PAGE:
A less talented cast might have shattered ‘Krystal’
It would be easy to dismiss Krystal, from writer Will Aldis and director William H. Macy; as what was described as “…the wrong execution of the right idea” in a film from the early 1980s. The premise is intriguing, but there are pieces of the plot that seem shoehorned into places where they just don’t fit. But the efforts of a stellar cast bring this rom-com up more than a bit from the depths it could have descended to.
“Taylor” (Nick Robinson – Jurassic World) is an 18 year old who leads a life as devoid of stress as possible because he has a rare heart condition. PAT can cause one’s heart to beat at a much faster rate than normal and to prevent the episodes, Taylor is living a life that goes beyond sheltered. Until he encounters the title character (Rosario Dawson – 10 Years) at the beach. For the first time in his life, Taylor is willing to take the risks that riding the rollercoaster of love entail.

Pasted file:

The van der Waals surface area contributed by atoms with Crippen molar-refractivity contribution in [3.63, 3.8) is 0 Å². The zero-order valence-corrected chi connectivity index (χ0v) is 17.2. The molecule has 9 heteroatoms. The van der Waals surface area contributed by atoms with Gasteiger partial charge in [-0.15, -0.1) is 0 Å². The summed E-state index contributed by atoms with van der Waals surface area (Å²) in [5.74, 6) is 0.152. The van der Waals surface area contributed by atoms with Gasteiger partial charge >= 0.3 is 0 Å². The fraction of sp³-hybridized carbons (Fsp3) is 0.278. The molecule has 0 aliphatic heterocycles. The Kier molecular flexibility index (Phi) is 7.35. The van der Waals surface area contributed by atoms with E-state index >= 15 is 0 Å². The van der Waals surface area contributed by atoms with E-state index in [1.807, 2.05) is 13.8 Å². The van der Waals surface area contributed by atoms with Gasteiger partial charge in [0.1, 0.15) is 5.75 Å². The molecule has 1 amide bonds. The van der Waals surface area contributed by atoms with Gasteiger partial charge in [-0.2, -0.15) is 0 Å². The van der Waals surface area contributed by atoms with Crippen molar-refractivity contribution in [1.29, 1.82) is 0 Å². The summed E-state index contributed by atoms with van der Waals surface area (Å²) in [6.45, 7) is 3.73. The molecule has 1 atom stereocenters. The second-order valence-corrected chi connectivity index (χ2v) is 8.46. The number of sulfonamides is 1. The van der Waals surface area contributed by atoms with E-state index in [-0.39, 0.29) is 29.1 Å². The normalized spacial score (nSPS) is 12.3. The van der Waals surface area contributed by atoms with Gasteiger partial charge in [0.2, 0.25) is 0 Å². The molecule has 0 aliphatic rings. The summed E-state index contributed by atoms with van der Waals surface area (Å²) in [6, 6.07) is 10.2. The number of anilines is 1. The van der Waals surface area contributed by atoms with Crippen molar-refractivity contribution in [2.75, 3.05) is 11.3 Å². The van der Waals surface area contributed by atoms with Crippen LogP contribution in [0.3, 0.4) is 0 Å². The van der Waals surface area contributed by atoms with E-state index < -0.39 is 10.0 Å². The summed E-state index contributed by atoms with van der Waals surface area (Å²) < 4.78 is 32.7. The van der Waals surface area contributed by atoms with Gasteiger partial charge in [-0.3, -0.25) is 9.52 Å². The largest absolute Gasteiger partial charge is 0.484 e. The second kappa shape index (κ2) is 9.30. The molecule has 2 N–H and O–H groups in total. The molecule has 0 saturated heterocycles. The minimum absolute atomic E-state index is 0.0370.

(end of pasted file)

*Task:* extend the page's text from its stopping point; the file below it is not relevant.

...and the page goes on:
So he trails her to a location and goes inside to find himself at a meeting of Alcoholic Anonymous. “Vera” (Kathy Bates – The Boss) who owns the local gallery where Taylor’s brother’s art is sold is at the meeting. At her urging, Taylor raises his hand and announces that he is at his first meeting because he is an alcoholic. A very interesting claim, since he has never experienced a single drink of alcoholic nature in his life.
Krystal’s life is complicated by the presence of a song who is paralyzed and in a wheelchair, and an ex who is mercurial and violent. Like his mother’s new paramour, “Bobby” (Jacob Latimore – Detroit) is an old soul in a young, damaged body. They manage to bond in a way not often seen when the child of an older woman is very near in age to her suitor. But the budding romance is rendered problematic by the return of “Willie” (T. I. – Entourage), Krystal’s former lover.
It is easy to like the premise of a romance that involves someone claiming to be an alcoholic when they’ve never had a drink. Alcoholism has been a constant theme in movies for decades. It is easy to like the idea of a movie where the cast includes Rosario Dawson, Felicity Huffman, William Fichtner, William H. Macy and Kathy Bates. But in the end, what could have been an intriguing execution of this interesting premise runs in two many different directions all at once. There are some strong moments present here. Rick Fox (Meet the Browns) is fun in his brief but eventful time as a speaker at one of the AA meetings. Nick Robinson’s narration is effective as is the dialogue used in those sequences. However, in the end, Krystal is a bit disjointed.